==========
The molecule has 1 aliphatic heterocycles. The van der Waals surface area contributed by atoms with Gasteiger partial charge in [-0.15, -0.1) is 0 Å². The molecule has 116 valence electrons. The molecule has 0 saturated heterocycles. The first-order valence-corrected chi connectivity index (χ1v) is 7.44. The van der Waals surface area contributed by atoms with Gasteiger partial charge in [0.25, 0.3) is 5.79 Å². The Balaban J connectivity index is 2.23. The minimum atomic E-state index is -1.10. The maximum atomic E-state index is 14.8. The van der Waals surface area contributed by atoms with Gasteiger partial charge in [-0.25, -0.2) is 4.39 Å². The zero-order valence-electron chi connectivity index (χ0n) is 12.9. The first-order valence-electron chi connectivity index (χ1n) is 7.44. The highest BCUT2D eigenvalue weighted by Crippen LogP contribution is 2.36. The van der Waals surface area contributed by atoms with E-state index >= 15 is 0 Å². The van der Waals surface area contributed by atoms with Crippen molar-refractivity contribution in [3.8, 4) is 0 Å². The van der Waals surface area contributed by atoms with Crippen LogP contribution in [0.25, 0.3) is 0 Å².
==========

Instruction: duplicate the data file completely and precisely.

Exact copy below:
The molecule has 1 aliphatic heterocycles. The van der Waals surface area contributed by atoms with Gasteiger partial charge in [-0.15, -0.1) is 0 Å². The molecule has 116 valence electrons. The molecule has 0 saturated heterocycles. The first-order valence-corrected chi connectivity index (χ1v) is 7.44. The van der Waals surface area contributed by atoms with Gasteiger partial charge in [0.25, 0.3) is 5.79 Å². The Balaban J connectivity index is 2.23. The minimum atomic E-state index is -1.10. The maximum atomic E-state index is 14.8. The van der Waals surface area contributed by atoms with Gasteiger partial charge in [-0.25, -0.2) is 4.39 Å². The zero-order valence-electron chi connectivity index (χ0n) is 12.9. The first-order valence-electron chi connectivity index (χ1n) is 7.44. The highest BCUT2D eigenvalue weighted by Crippen LogP contribution is 2.36. The van der Waals surface area contributed by atoms with E-state index >= 15 is 0 Å². The van der Waals surface area contributed by atoms with Crippen molar-refractivity contribution in [3.8, 4) is 0 Å². The van der Waals surface area contributed by atoms with Crippen LogP contribution in [0.25, 0.3) is 0 Å².